2. Be reliable. Do not leave it until the last moment to say you cannot turn up (unless an emergency). I have had students cancel on me literally minutes before a hearing whilst waiting for them. I have had excuses such as sudden migraines or petty reasons.
  3. Be honest. If you genuinely do not know something, ask! I appreciate this is not always easy, but if it is at all possible, ask and do the task properly, opposed to poorly.
  4. Appear enthusiastic to find out something. Express that you will take the task on, even if you know it will be difficult. I learned the art of masking your inner feeling about something quiet early on with enthusiasm even if you detest it.
  5. Do not create obstacles. So many students I know have created obstacles saying they cannot do this or that because of whatever reason. This is a turn off.
  6. Embrace opportunities. I had one student I offered the chance to attend a networking event full of lawyers as they searched for a training contract. Instead, they insisted that they brought their partner in case they got bored. When I explained this would not be possible, they decided not to attend; A missed potential career opportunity!
  7. Be grateful to the employer/advocate, do not expect them to be grateful for you.
  8. Go over and above. If you have finished the task that you had been given, ask if you can assist with something else. Do not spend time having coffee laughing and joking with other trainees. Be the one that looks dedicated.

The fruits of good networking and work experience

I am still in touch with people I met along the way from more than 25 years ago when I was at college finishing school. These relationships still bring me results today because of how I handled those relationships and maintained them. Nurture a good contact, you never know who you may need where and when.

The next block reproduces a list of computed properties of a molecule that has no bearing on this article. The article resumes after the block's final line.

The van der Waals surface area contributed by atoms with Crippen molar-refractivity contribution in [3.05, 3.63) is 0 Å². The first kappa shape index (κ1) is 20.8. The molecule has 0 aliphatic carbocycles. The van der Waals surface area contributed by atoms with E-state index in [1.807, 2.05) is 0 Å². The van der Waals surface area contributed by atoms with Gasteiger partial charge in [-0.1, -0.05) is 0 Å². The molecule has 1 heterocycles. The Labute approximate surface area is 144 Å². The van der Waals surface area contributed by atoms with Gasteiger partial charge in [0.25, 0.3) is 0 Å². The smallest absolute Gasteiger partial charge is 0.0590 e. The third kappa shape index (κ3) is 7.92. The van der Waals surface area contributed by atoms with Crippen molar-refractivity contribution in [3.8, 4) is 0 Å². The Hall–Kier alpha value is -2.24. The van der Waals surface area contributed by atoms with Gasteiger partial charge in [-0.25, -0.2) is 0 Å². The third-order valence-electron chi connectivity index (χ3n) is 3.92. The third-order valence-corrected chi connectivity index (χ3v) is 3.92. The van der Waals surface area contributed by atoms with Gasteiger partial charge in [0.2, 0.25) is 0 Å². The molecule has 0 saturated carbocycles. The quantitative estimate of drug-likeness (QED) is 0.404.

A final message

If you want to get ahead in law, the key requisites are dedication, commitment, and reliability. Whilst this may sound unusual to be writing about in this issue, it comes from the lawyer and teacher within me having worked with many trainees and students over the years. In all the time I have practised, I have only come across a handful who share the same values I have, and they have mostly got ahead in their career. I have on occasion asked people for a CV/Resume and been sent something so off-putting that I wonder how enthusiastic they really are. Therefore, pay attention to what you write on this.  


In short, I strongly suggest law students pay attention to the changing nature of the legal market. Always research the type of lawyer you will be working with. If you are going to work with a direct access Barrister such as myself, know how the profession works. Moreover, learn about the regulatory rules around the profession and do some research. Finally, listen to what you are given as feedback. You need a thick skin. If you are told to improve on something, work on it (Obviously watch out for people who bully, discriminate, or harass you). I forever thank people who trained me and taught me what I learned, even if it was hard to listen to when being told. Today, I do believe there is a change in attitude now towards working hard. However, if you want to get ahead in law, there is nothing but hard work which can also be very enjoyable.